I am also unimpressed with their rebuttal to my criticism of their case against freedom of expression in India. Rather than dissembling and attempting to change the subject, they should stop the spin and stick to the facts.
FACT: These two organizations are inexplicably silent on China’s ongoing crackdown, failing to so much as write a public letter of protest to China’s government or to Canadian politicians. At the same time, they did complain in a letter to Prime Minister Harper over Indian Prime Minister Narendra Modi’s trip to Canada last month, and did produce a sizable study excoriating India — the world’s largest democracy with one of the world’s freest presses — for alleged limitations on freedom of expression.
FACT: PEN America is not PEN Canada or the University of Toronto’s International Human Rights Program, and its recent study does not absolve PEN Canada and IHRP for poor judgment in pursuing a non-issue. But even if PEN Canada and IHRP had been parties to PEN America’s study, it would have had vanishingly little to do with the Chinese Communist Party crackdown on the freedom of expression of Chinese citizens. The PEN America study — entitled “Censorship and Conscience: Foreign Authors and the Challenges of Chinese Censorship” — is entirely directed at authors outside China whose work is altered by Chinese authorities, some of whom go along with the Chinese regime for fear of losing royalties. It is spin to suggest otherwise.
FACT: I do not agree that India has a dismal record on freedom of expression. I also don’t equate freedom of expression with the corruption, poor policing and other red herrings that they raise. Canada has corruption scandals, courts plagued by interminable delays, police forces charged with questionable conduct. No one I’m aware of has interpreted those failings as evidence that Canada curtails freedom of expression.
FACT: Contrary to their portrayal, India’s judicial system has generally been held in high regard, as has the freedom of its citizens to express themselves and of their NGOs to participate in their communities. According to a 2012 Human Rights Watch report, India has “a respected judiciary” as well as “a vibrant media [and] an active civil society.” Ironically, the independence of India’s judiciary has been demonstrated recently in the case of Greenpeace India, which saw the Delhi High Court order the Indian government to unlock Greenpeace India’s domestic bank accounts, so that it could continue to operate with domestic funds. That same court in January also sided with Greenpeace India against another government attempt to curb Greenpeace’s activities.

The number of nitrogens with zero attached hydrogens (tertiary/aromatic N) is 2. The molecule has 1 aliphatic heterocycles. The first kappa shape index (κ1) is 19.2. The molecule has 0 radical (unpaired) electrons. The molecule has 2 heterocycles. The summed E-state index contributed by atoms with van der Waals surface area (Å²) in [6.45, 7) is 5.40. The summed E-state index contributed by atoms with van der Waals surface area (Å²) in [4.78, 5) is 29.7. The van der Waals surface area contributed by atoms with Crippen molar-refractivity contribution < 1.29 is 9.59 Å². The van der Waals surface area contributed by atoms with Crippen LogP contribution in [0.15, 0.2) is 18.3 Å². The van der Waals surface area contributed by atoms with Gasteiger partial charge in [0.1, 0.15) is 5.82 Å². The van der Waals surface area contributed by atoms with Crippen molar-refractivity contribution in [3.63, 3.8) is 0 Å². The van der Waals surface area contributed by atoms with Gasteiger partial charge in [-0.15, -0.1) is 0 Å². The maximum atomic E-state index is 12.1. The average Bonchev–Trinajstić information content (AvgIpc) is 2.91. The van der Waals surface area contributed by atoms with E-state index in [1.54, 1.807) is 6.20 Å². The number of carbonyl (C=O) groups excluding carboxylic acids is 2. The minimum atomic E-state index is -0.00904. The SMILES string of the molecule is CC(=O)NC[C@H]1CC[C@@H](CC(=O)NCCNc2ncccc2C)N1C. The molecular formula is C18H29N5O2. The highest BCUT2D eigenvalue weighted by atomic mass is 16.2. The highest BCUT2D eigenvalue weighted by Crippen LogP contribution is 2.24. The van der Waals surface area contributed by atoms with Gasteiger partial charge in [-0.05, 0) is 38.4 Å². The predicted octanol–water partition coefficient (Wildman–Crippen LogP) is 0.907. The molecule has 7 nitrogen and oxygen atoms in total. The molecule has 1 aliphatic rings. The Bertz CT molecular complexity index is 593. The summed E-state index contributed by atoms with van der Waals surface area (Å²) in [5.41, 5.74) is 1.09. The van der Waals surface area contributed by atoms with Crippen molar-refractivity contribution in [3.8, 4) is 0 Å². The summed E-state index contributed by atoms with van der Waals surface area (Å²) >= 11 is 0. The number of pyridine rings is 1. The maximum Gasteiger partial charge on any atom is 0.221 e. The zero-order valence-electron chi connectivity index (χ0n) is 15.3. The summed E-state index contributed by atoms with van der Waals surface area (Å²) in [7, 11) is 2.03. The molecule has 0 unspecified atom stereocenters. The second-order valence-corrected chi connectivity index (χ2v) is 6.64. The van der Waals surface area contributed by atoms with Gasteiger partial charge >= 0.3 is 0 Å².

FACT: The Indian government has treated Greenpeace India with kid gloves compared to the Canadian government’s treatment of Greenpeace Canada. Greenpeace Canada permanently lost its charitable status; Greenpeace India retains its status, and is able to continue to fundraise within India, which provides it with 60 per cent of its budget. Moreover, the Indian government’s charges against Greenpeace are serious. These include failing to account for some 60 million rupees (about $1.2 million) and engaging in non-charitable functions such as financing a former Greenpeace consultant’s campaign for political office and paying villagers to obstruct development projects. These are far more egregious than the lesser charges that cost Greenpeace Canada its charitable status.
India does have human rights failings, though nothing on the scale seen in China. India’s record on “freedom of expression” is not one of them. [For the original version of this response, see the publisher’s website here: “NGO wars: China has ‘serious challenges,’ too”]